One moment ...
Default project is now your active project.
Project items

Items saved from this article

This article has been saved
Highlights (0)
Some of your highlights are legacy items.

Highlights saved before July 30, 2012 will not be displayed on their respective source pages.

You can easily re-create the highlights by opening the book page or article, selecting the text, and clicking “Highlight.”

Citations (0)
Some of your citations are legacy items.

Any citation created before July 30, 2012 will labeled as a “Cited page.” New citations will be saved as cited passages, pages or articles.

We also added the ability to view new citations from your projects or the book or article where you created them.

Notes (0)
Bookmarks (0)

You have no saved items from this article

Project items include:
  • Saved book/article
  • Highlights
  • Quotes/citations
  • Notes
  • Bookmarks
Notes
Cite this article

Cited article

Style
Citations are available only to our active members.
Buy instant access to cite pages or passages in MLA, APA and Chicago citation styles.

(Einhorn, 1992, p. 25)

(Einhorn 25)

1. Lois J. Einhorn, Abraham Lincoln, the Orator: Penetrating the Lincoln Legend (Westport, CT: Greenwood Press, 1992), 25, http://www.questia.com/read/27419298.

Cited article

Defensive Lineman, Sensitive Writer Tim Green Sat in the Locker Room, Head Down, Writing Dialogue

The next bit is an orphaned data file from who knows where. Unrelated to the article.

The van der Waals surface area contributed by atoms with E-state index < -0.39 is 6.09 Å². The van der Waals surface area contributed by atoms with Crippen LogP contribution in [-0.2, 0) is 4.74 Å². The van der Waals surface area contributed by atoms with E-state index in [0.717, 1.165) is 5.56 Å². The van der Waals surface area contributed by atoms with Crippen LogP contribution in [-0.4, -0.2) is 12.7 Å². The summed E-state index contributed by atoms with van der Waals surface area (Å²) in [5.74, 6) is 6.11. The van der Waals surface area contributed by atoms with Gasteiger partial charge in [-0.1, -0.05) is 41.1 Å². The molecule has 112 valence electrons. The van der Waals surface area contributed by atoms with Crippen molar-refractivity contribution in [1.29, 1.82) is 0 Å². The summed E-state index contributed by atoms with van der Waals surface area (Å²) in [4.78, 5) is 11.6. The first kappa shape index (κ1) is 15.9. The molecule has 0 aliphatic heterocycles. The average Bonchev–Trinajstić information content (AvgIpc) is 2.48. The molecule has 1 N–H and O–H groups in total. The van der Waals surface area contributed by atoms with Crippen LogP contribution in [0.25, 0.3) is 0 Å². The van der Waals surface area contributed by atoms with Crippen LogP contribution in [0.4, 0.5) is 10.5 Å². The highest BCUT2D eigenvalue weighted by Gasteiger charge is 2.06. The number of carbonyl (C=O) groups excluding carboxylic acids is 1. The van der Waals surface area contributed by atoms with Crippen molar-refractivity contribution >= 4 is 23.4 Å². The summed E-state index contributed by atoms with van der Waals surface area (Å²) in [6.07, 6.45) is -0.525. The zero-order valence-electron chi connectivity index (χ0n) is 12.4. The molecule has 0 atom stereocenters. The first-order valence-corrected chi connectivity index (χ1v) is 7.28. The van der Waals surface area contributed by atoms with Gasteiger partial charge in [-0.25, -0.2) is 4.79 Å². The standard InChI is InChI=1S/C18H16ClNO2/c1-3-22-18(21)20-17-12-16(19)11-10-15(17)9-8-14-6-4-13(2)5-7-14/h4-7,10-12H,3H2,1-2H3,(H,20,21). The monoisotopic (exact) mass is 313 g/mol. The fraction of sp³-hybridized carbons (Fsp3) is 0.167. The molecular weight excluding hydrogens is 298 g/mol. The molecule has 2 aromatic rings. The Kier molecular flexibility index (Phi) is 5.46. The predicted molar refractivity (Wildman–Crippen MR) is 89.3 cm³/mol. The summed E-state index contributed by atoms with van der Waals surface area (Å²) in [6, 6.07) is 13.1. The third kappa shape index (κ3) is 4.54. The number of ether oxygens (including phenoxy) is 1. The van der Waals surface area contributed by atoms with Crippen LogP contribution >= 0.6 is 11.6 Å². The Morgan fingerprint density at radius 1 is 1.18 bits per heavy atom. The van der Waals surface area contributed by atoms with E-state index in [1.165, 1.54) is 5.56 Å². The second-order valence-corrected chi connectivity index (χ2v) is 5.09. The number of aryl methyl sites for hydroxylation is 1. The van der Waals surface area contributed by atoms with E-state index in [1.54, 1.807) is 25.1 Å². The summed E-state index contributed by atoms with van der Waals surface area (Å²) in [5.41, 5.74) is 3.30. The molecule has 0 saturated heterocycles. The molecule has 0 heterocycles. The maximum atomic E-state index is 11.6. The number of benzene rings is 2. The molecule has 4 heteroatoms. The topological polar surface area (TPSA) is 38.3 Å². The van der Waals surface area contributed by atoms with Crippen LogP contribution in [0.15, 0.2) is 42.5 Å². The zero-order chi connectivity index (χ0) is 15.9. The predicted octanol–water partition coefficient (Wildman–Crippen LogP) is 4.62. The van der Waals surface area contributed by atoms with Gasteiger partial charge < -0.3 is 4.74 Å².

Settings

Settings

Typeface
Text size Smaller Larger Reset View mode
Search within

Search within this article

Look up

Look up a word

  • Dictionary
  • Thesaurus
Please submit a word or phrase above.
Print this page

Print this page

Why can't I print more than one page at a time?

Help
Full screen

matching results for page

    Questia reader help

    How to highlight and cite specific passages

    1. Click or tap the first word you want to select.
    2. Click or tap the last word you want to select, and you’ll see everything in between get selected.
    3. You’ll then get a menu of options like creating a highlight or a citation from that passage of text.

    OK, got it!

    Cited passage

    Style
    Citations are available only to our active members.
    Buy instant access to cite pages or passages in MLA, APA and Chicago citation styles.

    "Portraying himself as an honest, ordinary person helped Lincoln identify with his audiences." (Einhorn, 1992, p. 25).

    "Portraying himself as an honest, ordinary person helped Lincoln identify with his audiences." (Einhorn 25)

    "Portraying himself as an honest, ordinary person helped Lincoln identify with his audiences."1

    1. Lois J. Einhorn, Abraham Lincoln, the Orator: Penetrating the Lincoln Legend (Westport, CT: Greenwood Press, 1992), 25, http://www.questia.com/read/27419298.

    Cited passage

    Thanks for trying Questia!

    Please continue trying out our research tools, but please note, full functionality is available only to our active members.

    Your work will be lost once you leave this Web page.

    Buy instant access to save your work.

    Already a member? Log in now.

    Oops!

    An unknown error has occurred. Please click the button below to reload the page. If the problem persists, please try again in a little while.